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Archives de Pédiatrie 16, 3 (2009) 299-305
[Exposure to fine air particles and occurrence of allergic diseases: results of ISAAC-France phase 2].
I. Annesi-Maesano1, D. Caillaud, F. Lavaud2, D. Moreau3, Y. Le Moullec4, A. Taytard, G. Pauli, D. Charpin
Annesi-Maesano I, Caillaud D, Lavaud F, Moreau D, Le Moullec Y, Taytard A, Pauli G, Charpin D. Collaboration(s)
(03/2009)

To evaluate whether fine air particles could be involved in the occurrence of atopy and allergic diseases, we performed a cross-sectional epidemiological survey involving primary schoolchildren living in six French towns with contrasted air pollution levels. Air pollution was measured during a week in the school yards and by standard air monitoring networks. Children get an examination in school looking for atopic dermatitis and bronchial hyperresponsiveness assessed by a standardized run test. Besides, parents or guardians provided past medical history and environmental data, especially on passive smoking. Overall, 5,338 children, aged 10.4 (+/-0.7) years, coming from 108 different schools and 401 different classes were included in the survey. Taking into account potential confounders, high exposure to proximity PM(2.5) was linked to a higher point prevalence of atopic dermatitis and hyperresponsiveness, to a higher cumulative prevalence of allergic asthma and a higher sensitization rate to common indoor allergens. Thus, these data suggest that chronic exposure to urban fine particles could be a risk factor for atopy, hyperresponsiveness and asthma.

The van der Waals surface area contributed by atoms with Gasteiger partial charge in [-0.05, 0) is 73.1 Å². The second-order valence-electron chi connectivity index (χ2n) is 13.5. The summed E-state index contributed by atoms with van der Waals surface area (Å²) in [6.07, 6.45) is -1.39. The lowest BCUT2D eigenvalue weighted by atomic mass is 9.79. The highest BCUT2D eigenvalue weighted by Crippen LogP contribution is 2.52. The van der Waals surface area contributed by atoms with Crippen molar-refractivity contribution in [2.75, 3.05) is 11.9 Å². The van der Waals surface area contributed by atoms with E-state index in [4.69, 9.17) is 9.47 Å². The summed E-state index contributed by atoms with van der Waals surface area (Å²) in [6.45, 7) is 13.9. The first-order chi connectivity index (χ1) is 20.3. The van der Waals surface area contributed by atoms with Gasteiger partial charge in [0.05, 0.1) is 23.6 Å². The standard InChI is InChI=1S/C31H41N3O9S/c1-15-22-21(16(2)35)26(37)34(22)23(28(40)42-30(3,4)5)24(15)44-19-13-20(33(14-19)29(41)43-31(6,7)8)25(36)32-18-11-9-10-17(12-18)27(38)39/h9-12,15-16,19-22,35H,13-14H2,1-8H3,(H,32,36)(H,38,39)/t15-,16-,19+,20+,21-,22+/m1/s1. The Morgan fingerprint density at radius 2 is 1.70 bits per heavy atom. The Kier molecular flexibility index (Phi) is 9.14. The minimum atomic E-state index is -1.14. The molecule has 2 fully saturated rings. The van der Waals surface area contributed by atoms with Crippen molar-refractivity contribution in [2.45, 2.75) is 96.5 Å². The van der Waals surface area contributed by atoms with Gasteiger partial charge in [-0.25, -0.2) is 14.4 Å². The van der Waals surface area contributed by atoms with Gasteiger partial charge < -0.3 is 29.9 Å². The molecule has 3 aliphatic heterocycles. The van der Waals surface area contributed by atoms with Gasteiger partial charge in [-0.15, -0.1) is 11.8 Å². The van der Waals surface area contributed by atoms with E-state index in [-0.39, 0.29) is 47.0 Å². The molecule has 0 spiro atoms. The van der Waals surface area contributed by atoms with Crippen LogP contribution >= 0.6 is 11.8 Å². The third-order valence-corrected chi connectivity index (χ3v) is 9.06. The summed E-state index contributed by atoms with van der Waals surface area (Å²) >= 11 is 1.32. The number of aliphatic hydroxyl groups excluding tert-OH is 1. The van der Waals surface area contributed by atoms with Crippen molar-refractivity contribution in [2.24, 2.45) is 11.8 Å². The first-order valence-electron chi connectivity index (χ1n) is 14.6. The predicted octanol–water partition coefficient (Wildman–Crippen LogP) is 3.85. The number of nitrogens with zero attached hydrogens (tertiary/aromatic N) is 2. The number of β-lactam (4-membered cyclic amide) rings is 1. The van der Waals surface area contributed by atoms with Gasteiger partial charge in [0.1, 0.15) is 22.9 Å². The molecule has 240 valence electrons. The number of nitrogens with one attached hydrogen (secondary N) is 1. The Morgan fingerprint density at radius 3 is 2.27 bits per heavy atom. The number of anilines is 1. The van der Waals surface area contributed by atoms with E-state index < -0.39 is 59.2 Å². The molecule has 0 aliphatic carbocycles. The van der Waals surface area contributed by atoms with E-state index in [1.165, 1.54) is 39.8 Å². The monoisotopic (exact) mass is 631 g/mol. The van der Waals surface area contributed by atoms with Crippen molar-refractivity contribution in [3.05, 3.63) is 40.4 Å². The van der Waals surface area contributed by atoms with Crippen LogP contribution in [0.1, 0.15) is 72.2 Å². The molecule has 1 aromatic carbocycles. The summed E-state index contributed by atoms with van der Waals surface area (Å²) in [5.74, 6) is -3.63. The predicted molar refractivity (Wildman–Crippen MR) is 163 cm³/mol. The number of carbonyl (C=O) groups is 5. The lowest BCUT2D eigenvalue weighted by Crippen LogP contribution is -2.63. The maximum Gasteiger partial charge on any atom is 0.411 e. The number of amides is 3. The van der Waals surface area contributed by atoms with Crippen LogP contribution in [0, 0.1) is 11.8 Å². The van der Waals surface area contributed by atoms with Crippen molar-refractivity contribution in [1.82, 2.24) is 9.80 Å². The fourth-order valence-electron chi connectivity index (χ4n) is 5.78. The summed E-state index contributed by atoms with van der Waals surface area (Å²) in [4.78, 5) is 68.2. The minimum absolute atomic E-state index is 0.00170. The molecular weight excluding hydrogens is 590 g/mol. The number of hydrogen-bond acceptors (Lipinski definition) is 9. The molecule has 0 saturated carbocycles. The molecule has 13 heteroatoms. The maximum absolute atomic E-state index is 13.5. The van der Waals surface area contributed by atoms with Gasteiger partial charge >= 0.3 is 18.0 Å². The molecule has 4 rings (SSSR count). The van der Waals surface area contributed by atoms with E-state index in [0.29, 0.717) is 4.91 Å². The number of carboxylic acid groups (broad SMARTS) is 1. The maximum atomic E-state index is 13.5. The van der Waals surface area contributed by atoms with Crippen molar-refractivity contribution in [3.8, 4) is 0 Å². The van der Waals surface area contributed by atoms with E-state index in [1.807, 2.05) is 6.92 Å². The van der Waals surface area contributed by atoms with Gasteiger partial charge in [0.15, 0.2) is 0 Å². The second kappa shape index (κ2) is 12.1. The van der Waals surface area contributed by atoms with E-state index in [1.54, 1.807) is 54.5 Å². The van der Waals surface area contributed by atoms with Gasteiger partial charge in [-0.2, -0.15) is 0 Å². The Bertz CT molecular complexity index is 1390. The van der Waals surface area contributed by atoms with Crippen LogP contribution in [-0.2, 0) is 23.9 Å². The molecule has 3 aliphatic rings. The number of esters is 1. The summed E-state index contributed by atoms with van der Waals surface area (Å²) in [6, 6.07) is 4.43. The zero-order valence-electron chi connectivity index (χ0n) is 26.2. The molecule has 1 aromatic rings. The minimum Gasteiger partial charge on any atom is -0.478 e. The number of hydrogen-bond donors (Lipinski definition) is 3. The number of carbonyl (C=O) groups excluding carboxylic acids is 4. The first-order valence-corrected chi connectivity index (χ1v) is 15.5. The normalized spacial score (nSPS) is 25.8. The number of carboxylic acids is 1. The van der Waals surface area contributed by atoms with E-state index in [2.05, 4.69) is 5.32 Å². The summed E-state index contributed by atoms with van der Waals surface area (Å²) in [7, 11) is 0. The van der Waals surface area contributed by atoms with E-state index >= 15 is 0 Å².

1 :  ESIM - Epidémiologie des maladies infectieuses et modélisation
2 :  IPNO - Institut de Physique Nucléaire d'Orsay
3 :  Service de réanimation médicale
4 :  LSGC - Laboratoire des Sciences du Génie Chimique
Sciences du Vivant/Santé publique et épidémiologie